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There were many different reasons behind patrons’ longing for landscapes, some common to all, others quite specific to a certain patron. To some extent at its root was a new appreciation of life in the country, which is attested to from the mid sixteenth century on by the construction of many new villas. Perhaps this was dictated to some extent by the transformation of Rome into a veritable metropolis, even if this happened at a relatively slow pace. Nature, and by extension representations of nature, meant otium (leisure, as opposed to the negotium [business] of the city), relaxation and the desire for Horatian peacefulness.

Brown, Beverly Louise: The Genius of Rome, 1592-1623 (2001)

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    200928

Etruscans: Banditaccia Necropolis (900)

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The socialization of art represents the convergence of the forces of creation and production toward a goal of dynamic synthesis and technical metamorphosis: it is through such restructuring that man and reality find their true, modern face, that they become natural again, having overcome all alienation. Marcusian mythology is used to demonstrate that it is possible to achieve a vaguely defined “collective freedom” within the current relations of production, and not through their subversion.

Hays, Michael K.: Architecture Theory Since 1968 (1998)

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    201011

Sant'Elia, Antonio: Unknown (1913)

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    201011
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Superstudio: Colosseum (1972)

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Stirling, James: Roma Interrotta (1978)

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  • overlaying
  • culture
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Unknown: Al-Ba’sa (The Grudge) (1953)

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Banham, Reyner: Environmental Bubble (1965)

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    201026
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Chung, Sougwen: Drawing Operations (2018)

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    201026
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Freedom comes not as a profit, but at a cost.

Wallich, Henry C.: The Cost of Freedom (1960)

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    201014

Another innovation is the community land trust, where a nonprofit organization buys land and sells homes based only on the cost of the structure, exclusive of the plots they sit on; buyers are restricted from making a big profit if they sell, which has the effect of keeping the affordability perpetual.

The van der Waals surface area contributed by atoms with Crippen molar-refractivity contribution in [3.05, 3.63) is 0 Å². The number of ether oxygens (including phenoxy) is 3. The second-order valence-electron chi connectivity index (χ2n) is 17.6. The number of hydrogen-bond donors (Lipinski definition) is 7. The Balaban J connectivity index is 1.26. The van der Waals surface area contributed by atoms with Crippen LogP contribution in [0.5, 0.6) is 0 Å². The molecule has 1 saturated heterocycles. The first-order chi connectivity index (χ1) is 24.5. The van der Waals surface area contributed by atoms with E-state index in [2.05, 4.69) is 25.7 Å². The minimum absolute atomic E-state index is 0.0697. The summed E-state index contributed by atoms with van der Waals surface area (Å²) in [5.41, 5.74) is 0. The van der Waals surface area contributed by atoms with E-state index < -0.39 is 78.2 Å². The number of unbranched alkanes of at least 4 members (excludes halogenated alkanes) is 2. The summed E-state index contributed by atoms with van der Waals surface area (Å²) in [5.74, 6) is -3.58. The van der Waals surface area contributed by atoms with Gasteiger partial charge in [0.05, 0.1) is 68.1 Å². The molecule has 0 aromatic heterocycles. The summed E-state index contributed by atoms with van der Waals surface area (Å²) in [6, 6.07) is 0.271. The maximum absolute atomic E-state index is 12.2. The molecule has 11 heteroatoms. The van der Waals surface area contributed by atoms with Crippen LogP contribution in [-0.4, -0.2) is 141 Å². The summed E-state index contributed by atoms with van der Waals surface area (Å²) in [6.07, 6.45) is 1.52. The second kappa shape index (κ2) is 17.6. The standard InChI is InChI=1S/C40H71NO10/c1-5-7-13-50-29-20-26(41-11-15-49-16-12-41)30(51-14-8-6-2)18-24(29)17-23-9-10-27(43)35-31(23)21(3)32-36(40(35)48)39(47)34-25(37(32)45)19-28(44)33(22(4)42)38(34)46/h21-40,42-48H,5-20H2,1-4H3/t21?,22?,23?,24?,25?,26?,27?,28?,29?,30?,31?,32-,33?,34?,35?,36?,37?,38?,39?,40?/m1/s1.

Flint, Anthony: Wrestling with Moses (2009)

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    201027

It has already been remarked that the term "leisure", as here used, does not connote indolence or quiescence. What it connotes is non-productive consumption of time. Time is consumed non-productively from a sense of the unworthiness of productive work.

Veblen, Thorstein: THE THEORY OF THE LEISURE CLASSS (1899)

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The realm of freedom actually begins only where labour which is determined by necessity and mundane considerations ceases; thus in the very nature of things it lies beyond the sphere of actual material production…Freedom in this field can only consist in socialised man, the associated producers, rationally regulating their interchange with Nature, bringing it under their common control, instead of being ruled by it as by the blind forces of Nature;…

Marx, Karl: Kapital Band III (1894)

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Liberalism constructs its vision of the world on the basis of complex but articulate contradictions, mediated by the neutral instrumentality of the law. While the medieval city has been characterized as existing under a permanent state of siege, it also tended to mix what liberalism has posited as distinct spheres: the political (with its now diminished public life) and the economic (an increasingly far from equal realm of privatization).

Hays, Michael K.: Architecture Theory since 1968 (1998)

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Henn, Walter: Bürolandschaft (1963)

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Matsuda, Keiichi: Hyper-Reality (2016)

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    201110

Leisure in Dionysos: Licity (2020)

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    201104
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Leisure in Dionysos: Orthophoto (2020)

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    201110
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Leisure in Dionysos: Orthophoto (2020)

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    201117
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Leisure in Dionysos: orthophoto (2020)

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    201124